You’ll recall several autumns ago, in 2016, when nearly everyone on your Facebook feed checked in at Standing Rock, North Dakota, to support the water protectors protesting the construction of the Dakota Access Pipeline (DAPL). On what was originally Dakota, Lakota and Sioux lands, the DAPL construction was approved without an environmental impact study, with little regard to sacred burial grounds. In response, water protectors—led largely by Native youth and elders—set up camps adjacent to the construction site to protest peacefully while building community. In her new book, “Black Snake,” Katherine Wiltenburg Todrys outlines the formation of the camps as well as the key events before and after law enforcement intervened violently. With firsthand interviews, Todrys provides a comprehensive overview of the pipeline’s impact while introducing us to four important activists, all of them Native women, who strove to achieve environmental justice.
What’s immediately apparent is that this is no simple narrative. Like any story about power, there are multiple and contradictory dynamics at play. DAPL is just one of several pipelines in the Bakken oil fields—with some of them owned and operated by reservation leaders themselves. While this may seem antithetical to Native values, some leaders could not refuse the billions in oil revenue for long-overdue improvements to their reservations. DAPL is different in that it came on the heels of internal corruption, such as the Three Affiliated Tribes chairman Tex Hall collecting oil profits for himself, as well as a series of oil spills from existing pipelines which caused significant damage to public health, agriculture and wildlife. DAPL would be the first pipeline to stretch from the northwest corner of North Dakota to Patoka, Illinois, endangering the Missouri River’s water supply. Hence, the water protectors.
Todrys’ book examines the environmental consequences, but also the social and political impact of pipelines. “Man camps,” which sprouted up for the largely male population working on the oil fields, caused an alarming increase in domestic violence, sexual abuse and kidnapping with no justice for the victims or their families. Furthermore, there was a limited response from the government if not outright hostility toward the water protectors and the Native populations living on the reservations. Neither Jack Dalrymple, the then-governor of North Dakota, or even President Obama denounced the pipeline’s construction, even after bulldozers destroyed burial grounds, because they were also navigating a tricky relationship with the oil companies. Todrys conveys the complicated entanglement of pipeline stakeholders where profit ultimately takes precedence.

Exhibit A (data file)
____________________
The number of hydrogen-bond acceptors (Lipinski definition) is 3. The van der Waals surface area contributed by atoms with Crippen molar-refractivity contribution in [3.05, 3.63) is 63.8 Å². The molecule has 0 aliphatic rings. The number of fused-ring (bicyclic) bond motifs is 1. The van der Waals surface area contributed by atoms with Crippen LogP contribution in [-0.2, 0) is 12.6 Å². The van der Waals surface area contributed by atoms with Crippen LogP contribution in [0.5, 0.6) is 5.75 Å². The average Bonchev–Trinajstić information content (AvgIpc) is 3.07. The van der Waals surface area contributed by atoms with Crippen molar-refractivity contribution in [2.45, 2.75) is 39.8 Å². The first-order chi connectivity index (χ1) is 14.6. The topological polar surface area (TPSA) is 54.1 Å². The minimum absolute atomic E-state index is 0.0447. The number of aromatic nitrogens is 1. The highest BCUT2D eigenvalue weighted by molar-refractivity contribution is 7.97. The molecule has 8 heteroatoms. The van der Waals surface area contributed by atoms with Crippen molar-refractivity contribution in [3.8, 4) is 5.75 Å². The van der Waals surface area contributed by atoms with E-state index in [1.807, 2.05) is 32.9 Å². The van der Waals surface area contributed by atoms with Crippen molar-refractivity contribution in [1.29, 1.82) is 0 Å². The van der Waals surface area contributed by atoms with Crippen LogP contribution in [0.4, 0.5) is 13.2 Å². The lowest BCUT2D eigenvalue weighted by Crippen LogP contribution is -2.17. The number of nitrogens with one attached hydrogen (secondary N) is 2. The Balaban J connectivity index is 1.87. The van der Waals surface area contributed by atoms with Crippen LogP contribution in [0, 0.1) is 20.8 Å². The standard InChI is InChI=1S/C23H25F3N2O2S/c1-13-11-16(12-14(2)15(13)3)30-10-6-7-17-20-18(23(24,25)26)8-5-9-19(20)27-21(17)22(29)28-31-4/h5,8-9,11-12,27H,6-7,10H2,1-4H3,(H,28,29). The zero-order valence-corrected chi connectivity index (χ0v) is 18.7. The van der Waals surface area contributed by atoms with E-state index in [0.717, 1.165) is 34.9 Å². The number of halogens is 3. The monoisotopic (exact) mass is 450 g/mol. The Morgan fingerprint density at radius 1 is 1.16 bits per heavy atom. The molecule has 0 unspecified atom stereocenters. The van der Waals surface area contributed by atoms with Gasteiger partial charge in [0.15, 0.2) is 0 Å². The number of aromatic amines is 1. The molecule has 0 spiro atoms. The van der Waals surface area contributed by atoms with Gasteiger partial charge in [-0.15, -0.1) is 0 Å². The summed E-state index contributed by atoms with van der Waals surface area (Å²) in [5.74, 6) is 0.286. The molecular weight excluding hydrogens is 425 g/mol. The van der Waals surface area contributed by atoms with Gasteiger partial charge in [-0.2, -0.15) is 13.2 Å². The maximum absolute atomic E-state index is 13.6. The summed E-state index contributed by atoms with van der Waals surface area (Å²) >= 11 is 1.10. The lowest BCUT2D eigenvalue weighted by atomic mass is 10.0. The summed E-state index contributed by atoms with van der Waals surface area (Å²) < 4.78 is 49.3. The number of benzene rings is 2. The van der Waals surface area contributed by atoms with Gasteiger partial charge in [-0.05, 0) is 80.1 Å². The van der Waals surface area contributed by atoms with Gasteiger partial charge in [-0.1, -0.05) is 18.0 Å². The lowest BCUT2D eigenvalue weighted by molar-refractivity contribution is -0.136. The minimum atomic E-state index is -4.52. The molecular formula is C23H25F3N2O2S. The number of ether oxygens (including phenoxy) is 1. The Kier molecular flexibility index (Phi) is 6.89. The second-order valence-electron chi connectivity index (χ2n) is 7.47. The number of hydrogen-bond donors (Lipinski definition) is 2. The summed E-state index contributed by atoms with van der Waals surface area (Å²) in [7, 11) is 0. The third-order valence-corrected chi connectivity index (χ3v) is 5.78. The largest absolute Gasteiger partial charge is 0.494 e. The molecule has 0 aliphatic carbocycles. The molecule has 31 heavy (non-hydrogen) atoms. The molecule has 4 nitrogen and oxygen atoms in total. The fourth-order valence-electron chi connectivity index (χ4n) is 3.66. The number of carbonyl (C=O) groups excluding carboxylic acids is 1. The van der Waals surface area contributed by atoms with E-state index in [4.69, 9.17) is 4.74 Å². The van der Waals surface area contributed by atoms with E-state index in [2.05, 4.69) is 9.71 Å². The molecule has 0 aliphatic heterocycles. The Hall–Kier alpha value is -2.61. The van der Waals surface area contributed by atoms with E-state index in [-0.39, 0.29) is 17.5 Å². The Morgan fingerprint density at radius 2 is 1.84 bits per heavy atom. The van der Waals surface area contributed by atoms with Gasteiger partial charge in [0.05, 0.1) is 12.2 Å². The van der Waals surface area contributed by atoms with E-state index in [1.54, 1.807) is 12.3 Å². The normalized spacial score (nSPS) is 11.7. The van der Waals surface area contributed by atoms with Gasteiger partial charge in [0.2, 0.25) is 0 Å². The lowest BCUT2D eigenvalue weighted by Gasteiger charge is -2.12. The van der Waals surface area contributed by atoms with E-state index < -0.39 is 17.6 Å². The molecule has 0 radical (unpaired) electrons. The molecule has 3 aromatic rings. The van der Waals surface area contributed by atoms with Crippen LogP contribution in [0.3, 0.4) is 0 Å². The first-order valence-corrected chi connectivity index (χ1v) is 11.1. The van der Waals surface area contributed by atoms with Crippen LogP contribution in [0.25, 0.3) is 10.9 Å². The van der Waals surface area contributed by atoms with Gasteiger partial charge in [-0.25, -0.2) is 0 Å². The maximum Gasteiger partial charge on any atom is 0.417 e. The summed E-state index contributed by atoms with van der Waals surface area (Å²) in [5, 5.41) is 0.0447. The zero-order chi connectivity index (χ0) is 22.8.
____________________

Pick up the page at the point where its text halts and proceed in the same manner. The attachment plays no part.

Any story of power is also a story about resistance. Despite multiple setbacks and risks, the water protectors successfully brought environmental, social and political justice to the forefront of our attention in 2016. Most importantly, they were not alone. Neighboring tribes and archaeologists, religious leaders, celebrities and everyday citizens lent their support by writing to Congress, decrying the desecration of sacred land or traveling to Standing Rock to link arms with the water protectors. As the DAPL construction continued within their line of sight, the water protectors and their supporters continued to pray, dance, cook and learn from each other. Based on the stories and insights from LaDonna Allard, Jasilyn Charger, Lisa DeVille and Kandi White, Todrys paints a vivid portrait of daily life on the reservations and the protests against the broader backdrop of our nation’s history exploiting Native peoples.
My one critique is the missed opportunity to innovate within the nonfiction form. Because Todrys conducted multiple long-form interviews with the four activists, I was hoping we would see more of their own words shine through the book, perhaps with the interview transcripts right alongside her analysis. Still, her book gives a voice to those who have long been silenced or misunderstood as they fight not just for their lands but for the health of everyone who lives in this nation.
“Black Snake: Standing Rock, the Dakota Access Pipeline, and Environmental Justice”
By Katherine Wiltenburg Todrys
Nebraska Press, 352 pages